Grieving the 2016 Election. I cannot understand what’s going on at home. I cannot help but feel homeless.

Grieving the 2016 Election. I cannot understand what’s going on at home. I cannot help but feel homeless.

Where do I begin, on this election day like no other?

I considered waiting before writing. I considered allowing the raw edge of my grief to wear off, scab over, and flake away.

But grief swells until it breaks open into lament and protest.

This is my lament.

 

Today, I woke up to a new world. A world in which a person who defiantly demeans women, people of faith, people of color, the strangers among us, specially-abled people, LGBT+ people, and others can become the leader of the “free world”. Yesterday, I thought that endorsement by white supremacists was a death-sentence for a major party candidate. Today, the KKK had to expand their website capabilities as a person who spews supremacist rhetoric accepted the presidency of the United States. Yes, this kind of person has been elected before. Of course. I just didn’t know that I’d see it happen again.

Today, I also woke up to my own disconnection from my country. The last time this sharp reality struck me was when I lived in Russia during the start of the war in Afghanistan. I prayed for peace while those at home embraced war. There is something about the physical distance of living abroad, the geographical dislocation, that makes me feel like I am once again in suspended space. I cannot understand what’s going on at home. I cannot help but feel homeless.

Today, I saw for the first time that American evangelical leaders are willing to turn a blind eye to demagoguery in exchange for power. I will not comment on their followers, who may or may not have access to the information that these leaders have. In the past, I have chosen to believe the best of evangelical leaders during election seasons because I have convinced myself that they are simply seeking another way to accomplish what all people of faith hope for: a better, more ethical world. Evangelical leaders have made compromises in the past that I viewed as merely inconsistent folly. But this time around the bargain was too demonic to miss the parallel: “Only bow down to me, and I will give you all the SCOTUS seats of the land.”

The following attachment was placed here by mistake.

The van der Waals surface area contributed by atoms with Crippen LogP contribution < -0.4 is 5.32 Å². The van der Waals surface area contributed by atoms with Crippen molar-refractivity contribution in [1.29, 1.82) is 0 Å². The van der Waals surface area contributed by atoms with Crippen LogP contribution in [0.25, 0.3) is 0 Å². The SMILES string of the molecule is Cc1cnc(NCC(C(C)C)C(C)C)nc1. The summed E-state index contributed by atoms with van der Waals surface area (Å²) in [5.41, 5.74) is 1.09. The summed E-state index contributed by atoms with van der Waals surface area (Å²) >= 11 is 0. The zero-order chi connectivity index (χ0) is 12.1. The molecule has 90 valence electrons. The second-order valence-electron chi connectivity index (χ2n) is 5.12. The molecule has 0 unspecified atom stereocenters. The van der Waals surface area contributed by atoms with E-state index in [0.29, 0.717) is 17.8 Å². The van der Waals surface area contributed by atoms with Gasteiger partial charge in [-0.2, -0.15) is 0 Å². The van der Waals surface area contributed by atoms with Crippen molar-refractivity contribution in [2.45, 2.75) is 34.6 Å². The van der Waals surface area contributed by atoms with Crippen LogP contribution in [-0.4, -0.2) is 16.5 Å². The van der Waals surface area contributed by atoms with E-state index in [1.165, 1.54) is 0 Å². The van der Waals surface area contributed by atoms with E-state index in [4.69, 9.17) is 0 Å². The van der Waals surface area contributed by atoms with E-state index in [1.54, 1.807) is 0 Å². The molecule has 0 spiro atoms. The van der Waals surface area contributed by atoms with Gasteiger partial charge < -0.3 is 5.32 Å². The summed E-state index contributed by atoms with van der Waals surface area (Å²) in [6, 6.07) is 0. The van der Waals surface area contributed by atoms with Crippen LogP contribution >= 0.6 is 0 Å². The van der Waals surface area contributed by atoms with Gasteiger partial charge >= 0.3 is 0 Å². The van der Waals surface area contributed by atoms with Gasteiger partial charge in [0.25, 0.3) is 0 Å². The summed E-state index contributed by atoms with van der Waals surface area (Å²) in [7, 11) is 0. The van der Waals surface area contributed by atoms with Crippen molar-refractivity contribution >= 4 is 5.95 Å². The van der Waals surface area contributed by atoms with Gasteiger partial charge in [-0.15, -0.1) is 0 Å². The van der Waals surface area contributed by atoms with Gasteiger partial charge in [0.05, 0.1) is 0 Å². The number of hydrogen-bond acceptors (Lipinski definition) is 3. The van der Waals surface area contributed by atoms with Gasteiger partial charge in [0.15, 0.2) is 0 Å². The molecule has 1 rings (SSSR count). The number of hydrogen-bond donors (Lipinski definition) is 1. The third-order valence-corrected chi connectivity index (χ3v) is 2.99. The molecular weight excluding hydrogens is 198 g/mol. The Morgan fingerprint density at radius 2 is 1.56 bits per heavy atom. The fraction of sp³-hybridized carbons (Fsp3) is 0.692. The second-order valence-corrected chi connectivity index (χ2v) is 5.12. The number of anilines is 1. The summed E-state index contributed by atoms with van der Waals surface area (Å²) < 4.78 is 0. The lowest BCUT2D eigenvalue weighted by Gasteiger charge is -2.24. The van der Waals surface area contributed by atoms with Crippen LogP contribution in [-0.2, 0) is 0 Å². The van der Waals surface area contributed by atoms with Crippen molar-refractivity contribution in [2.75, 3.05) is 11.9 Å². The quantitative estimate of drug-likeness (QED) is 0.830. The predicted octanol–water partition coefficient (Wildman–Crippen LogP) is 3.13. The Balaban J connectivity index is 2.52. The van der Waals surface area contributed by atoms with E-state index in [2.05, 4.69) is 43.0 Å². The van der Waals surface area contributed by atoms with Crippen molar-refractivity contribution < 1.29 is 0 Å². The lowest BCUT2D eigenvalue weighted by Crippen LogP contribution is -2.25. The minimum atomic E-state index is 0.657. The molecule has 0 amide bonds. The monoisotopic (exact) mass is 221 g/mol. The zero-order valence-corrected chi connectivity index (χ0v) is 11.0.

Today, I looked on with horror as Christian friends celebrated on Facebook that they had voted for a pro-life president. That’s the kind of misinformation for which I hold these evangelical leaders accountable. They KNOW that actual lives are saved when Democrats are in office. They KNOW that abortion rates drop—dropping to their lowest level since legalization during Obama’s presidency, in fact, and peaking during Reagan’s. The truth is bloody: these evangelical leaders know how to actually reduce abortions. They instead threw support behind a person who flagrantly pandered to their platform.

Today, I sat in a lecture hall for my Christian Political and Social Ethics class and listened to a professor describe what self-sacrificial solidarity looks like. The professor didn’t mention Trump, the American candidate characterized by his lack of solidarity for the vulnerable. Even so, two American students walked out. So that’s where we are situated: we cannot dialogue meaningfully when we speak of politicians, and we cannot dialogue meaningfully even when we leave them out and simply discuss Christian ethics.

Today, I heard Christians say that we need to move on, and that our politics don’t define us, and that we are being “distracted” by all of this talk of systemic injustice. But what of those who can’t move on? What of those who today are unsure of their safety? Why can’t we weep with them, instead of moving on? Why are we so afraid of the vulnerability of this historic moment? It is the people on the margins who remind us of our fragility. And oh how much it hurts to see ourselves reflected back in their faces.

Today, I was accused of not being a Christian by those who found my political leanings to be indicative of “atheism”. And then I saw that Trump was being celebrated by the same crowd as a Christian. And then I laughed. I laughed with Lisel Mueller.

The laughter of women sets fire

to the Halls of Injustice

and the false evidence burns

to a beautiful white lightness

If there is one thing the devil dreads more than love, it is to be scorned.

Today, I received countless check-ins and messages from friends expressing their solidarity and grief over the American election. They inspire me with their compassion, hope, goodness and resilience.

Today, I will not be afraid of the pain of this election. I will not be afraid of the sincerity of my grief. I won’t wait for it to take shape and become something fiercely beautiful, powerful, and active (though it will). I will linger, lest I forget.

 

If we will have the wisdom to survive,

to stand like slow growing trees

on a ruined place, renewing, enriching it…

then a long time after we are dead

the lives our lives prepare will live

here, their houses strongly placed

upon the valley sides…

The river will run

clear, as we will never know it…

On the steeps where greed and ignorance cut down

the old forest, an old forest will stand,

its rich leaf-fall drifting on its roots.

The veins of forgotten springs will have opened.

Families will be singing in the fields…

Memory,

native to this valley, will spread over it

like a grove, and memory will grow

into legend, legend into song, song

into sacrament. The abundance of this place,

the songs of its people and its birds,

will be health and wisdom and indwelling

light. This is no paradisaical dream.

Its hardship is its reality.

– WENDELL BERRY –

 

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